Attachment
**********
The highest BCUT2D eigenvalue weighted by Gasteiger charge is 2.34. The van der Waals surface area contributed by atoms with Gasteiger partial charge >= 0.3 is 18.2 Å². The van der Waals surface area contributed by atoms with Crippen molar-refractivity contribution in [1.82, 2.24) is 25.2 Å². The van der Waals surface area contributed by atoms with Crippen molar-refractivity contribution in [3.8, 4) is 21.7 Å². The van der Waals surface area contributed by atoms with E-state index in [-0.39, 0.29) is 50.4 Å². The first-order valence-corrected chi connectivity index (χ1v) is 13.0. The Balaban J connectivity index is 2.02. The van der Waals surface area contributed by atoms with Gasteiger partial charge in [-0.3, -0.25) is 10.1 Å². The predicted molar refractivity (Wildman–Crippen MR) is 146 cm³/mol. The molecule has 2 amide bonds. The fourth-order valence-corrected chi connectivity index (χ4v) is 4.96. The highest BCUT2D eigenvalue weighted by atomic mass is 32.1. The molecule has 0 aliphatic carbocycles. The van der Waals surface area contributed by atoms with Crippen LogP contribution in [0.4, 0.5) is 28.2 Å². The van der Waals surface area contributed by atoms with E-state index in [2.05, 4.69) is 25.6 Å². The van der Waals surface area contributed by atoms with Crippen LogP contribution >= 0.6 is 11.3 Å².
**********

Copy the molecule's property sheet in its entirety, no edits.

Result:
The highest BCUT2D eigenvalue weighted by Gasteiger charge is 2.34. The van der Waals surface area contributed by atoms with Gasteiger partial charge >= 0.3 is 18.2 Å². The van der Waals surface area contributed by atoms with Crippen molar-refractivity contribution in [1.82, 2.24) is 25.2 Å². The van der Waals surface area contributed by atoms with Crippen molar-refractivity contribution in [3.8, 4) is 21.7 Å². The van der Waals surface area contributed by atoms with E-state index in [-0.39, 0.29) is 50.4 Å². The first-order valence-corrected chi connectivity index (χ1v) is 13.0. The Balaban J connectivity index is 2.02. The van der Waals surface area contributed by atoms with Gasteiger partial charge in [-0.3, -0.25) is 10.1 Å². The predicted molar refractivity (Wildman–Crippen MR) is 146 cm³/mol. The molecule has 2 amide bonds. The fourth-order valence-corrected chi connectivity index (χ4v) is 4.96. The highest BCUT2D eigenvalue weighted by atomic mass is 32.1. The molecule has 0 aliphatic carbocycles. The van der Waals surface area contributed by atoms with Crippen LogP contribution in [0.4, 0.5) is 28.2 Å². The van der Waals surface area contributed by atoms with E-state index in [2.05, 4.69) is 25.6 Å². The van der Waals surface area contributed by atoms with Crippen LogP contribution >= 0.6 is 11.3 Å².